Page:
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Social Issues: Letters

Testimony Regarding Absolute Confidentiality For Teens Regarding Their Medical Care
Before Minnesota House Health and Human Services Committee

I am Ross Olson, a pediatrician with 4 children and 4 grandchildren. I have practiced for over 35 years, including the US Navy, Pilot City Health Center in Minneapolis, a College Health Service and Emergency Room in Illinois, a Hospital and Clinic in Hong Kong and most recently 23 years with a large HMO here in the Twin Cities.

My opinions arise from my experience and concern for the long term consequences not only to my own patients, but also to all children and adolescents growing up in our increasingly dangerous world.

The idea that teens need absolute confidentiality in their medical care is based on a reasonable assumption, that otherwise they will not seek care. After all, it is hard enough to get them to talk about significant issues anyway. But it does not necessarily work that way and there are serious unintended consequences to the policy, because it is based on a number of unwarranted assumptions.

One is this: It assumed that the average family is dysfunctional. When a 16 year old girl says, "My Mom will kill me if she finds out I am sexually active," the caring professional may downgrade the potential scenario from murder to mild mayhem, but still basically agree that telling the parents would result in nothing good. This means that the professional thinks he or she knows better and cares more for that adolescent than the parent, or perhaps assumes that the teen is completely competent to make these decisions independently.

Yet the parent, for better or for worse, is the parent for life and the professional will be in the picture, at best, for a relatively short term. Thus the policy drives a wedge between parent and child and separates the parents from life-changing decisions whose consequences will affect them regardless.

Another effect of this policy is to promote the illusion that if nobody knows, nothing happened, or that things can be undone as if they never occurred, or even that with proper technology, risky behavior can be made safe. Teens are not good at long term planning and many professionals have the attitude that the best we can do for them is to blunt the effects of their actions. I call this “the animal model of adolescence.” That sort of thinking never considers that there is great value to a high standard – as we now have with smoking – even if many fall short.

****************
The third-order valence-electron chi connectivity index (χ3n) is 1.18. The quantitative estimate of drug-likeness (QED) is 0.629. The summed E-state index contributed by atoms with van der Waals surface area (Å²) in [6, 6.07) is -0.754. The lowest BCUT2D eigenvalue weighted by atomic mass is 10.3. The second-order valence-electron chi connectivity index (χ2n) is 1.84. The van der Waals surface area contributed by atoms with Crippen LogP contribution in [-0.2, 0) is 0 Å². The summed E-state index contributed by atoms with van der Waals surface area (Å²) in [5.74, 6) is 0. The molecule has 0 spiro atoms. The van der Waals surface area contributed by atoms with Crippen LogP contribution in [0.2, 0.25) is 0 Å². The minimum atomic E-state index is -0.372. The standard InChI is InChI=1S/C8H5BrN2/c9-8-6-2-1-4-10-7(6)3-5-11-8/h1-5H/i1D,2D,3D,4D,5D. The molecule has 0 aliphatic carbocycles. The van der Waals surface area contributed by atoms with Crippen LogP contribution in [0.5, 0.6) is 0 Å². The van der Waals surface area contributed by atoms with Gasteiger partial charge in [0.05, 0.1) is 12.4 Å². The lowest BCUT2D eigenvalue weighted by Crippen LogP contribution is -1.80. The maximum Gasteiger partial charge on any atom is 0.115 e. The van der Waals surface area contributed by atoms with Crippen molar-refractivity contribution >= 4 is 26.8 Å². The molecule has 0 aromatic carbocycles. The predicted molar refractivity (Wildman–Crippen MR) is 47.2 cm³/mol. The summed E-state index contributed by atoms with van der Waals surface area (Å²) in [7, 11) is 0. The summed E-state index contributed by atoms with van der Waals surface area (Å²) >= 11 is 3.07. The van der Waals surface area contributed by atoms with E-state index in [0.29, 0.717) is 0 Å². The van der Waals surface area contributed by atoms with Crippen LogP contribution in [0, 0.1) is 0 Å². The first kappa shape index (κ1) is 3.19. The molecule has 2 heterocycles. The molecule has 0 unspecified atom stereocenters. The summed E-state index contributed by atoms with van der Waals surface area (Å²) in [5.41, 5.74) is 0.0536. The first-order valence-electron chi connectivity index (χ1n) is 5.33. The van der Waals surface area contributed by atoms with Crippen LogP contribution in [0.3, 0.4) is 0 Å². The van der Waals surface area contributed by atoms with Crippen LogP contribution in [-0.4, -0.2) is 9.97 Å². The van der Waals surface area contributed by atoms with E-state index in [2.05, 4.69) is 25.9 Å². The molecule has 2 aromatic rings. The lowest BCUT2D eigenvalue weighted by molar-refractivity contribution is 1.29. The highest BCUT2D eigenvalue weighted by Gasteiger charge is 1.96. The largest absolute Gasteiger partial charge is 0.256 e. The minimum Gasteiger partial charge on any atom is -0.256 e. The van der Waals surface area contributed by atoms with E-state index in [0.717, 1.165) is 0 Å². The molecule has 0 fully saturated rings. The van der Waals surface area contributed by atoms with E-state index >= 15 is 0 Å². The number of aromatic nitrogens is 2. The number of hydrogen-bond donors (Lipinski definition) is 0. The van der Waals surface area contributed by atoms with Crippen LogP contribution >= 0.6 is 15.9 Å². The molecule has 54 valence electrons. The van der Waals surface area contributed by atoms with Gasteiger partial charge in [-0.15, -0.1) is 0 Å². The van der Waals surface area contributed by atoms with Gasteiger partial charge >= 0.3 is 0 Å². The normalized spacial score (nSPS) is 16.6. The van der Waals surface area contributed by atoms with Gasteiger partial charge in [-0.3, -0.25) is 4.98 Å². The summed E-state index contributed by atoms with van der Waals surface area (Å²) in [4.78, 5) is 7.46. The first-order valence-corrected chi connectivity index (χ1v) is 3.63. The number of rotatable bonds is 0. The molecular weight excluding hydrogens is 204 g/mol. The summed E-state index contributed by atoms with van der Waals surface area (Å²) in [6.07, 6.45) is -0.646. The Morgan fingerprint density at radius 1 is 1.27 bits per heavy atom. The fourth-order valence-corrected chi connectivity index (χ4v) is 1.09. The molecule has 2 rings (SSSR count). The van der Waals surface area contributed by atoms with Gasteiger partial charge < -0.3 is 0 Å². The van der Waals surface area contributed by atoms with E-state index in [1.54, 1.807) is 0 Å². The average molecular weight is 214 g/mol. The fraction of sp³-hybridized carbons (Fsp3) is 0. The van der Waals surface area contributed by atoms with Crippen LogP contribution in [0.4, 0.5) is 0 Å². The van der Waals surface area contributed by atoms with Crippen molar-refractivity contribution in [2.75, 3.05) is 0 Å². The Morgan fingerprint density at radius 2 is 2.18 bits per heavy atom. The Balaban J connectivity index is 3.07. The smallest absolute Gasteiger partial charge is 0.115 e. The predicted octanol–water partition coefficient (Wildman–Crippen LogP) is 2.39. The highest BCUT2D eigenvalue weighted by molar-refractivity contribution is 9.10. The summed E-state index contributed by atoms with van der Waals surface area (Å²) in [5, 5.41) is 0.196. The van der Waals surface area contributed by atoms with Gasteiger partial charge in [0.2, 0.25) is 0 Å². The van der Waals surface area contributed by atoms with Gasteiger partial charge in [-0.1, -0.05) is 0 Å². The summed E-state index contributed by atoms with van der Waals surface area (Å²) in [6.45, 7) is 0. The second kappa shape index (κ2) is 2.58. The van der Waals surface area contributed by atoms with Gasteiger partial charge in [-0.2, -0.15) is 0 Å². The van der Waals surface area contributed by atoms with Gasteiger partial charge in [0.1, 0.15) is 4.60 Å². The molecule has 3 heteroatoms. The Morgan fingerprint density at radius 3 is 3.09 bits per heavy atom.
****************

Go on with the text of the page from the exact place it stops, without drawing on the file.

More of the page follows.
Would repeal of total confidentiality leave medical providers in the uncomfortable position being "stool pigeons" with no room for wisdom? When a teen comes in to see me with a concern and says, "Don’t tell my parents," I can say, "Your parents really need to know about this and I think YOU should tell them. I can help you with that."

Finally, unconsidered in the equations of the confidentiality proponents, is the deterrent effect of potential discovery. If we as adults are honest, we will all admit that, at least sometimes, the reason we control our impulses boils down to fear of what would happen if we were found out. A concrete example of this occurred when Minnesota had a parental notification law for minors seeking abortion. During that time, not only did abortions decline, but also births for girls under 18. Apparently because of fear of disclosure, behavior actually changed. (Rogers, JL and Boruch, RF and Stoms, GB and DeMoya, D, "Impact of the Minnesota Parental Notification Law on Abortion and Birth," Am J Public Health: 8:3, pp 294-298, 1991, )

The confidentiality policy makes it easy to think that nobody will ever know. It is not true, of course, and even if it were, the consequences are still real. What we don’t know, or what parents don’t know, can hurt. It can hurt them, their children and all of us. I guess it amounts to a philosophical difference, do we just want to wait at the bottom of the cliff to pick up the injured, or build a fence at the top?

Ross S. Olson MD

Presented 3/3/04 at hearings of the House Health and Human Services Committee of the Minnesota Legislature regarding HF 325.

For more on Teen Confidentiality, click on Parental Notification Laws

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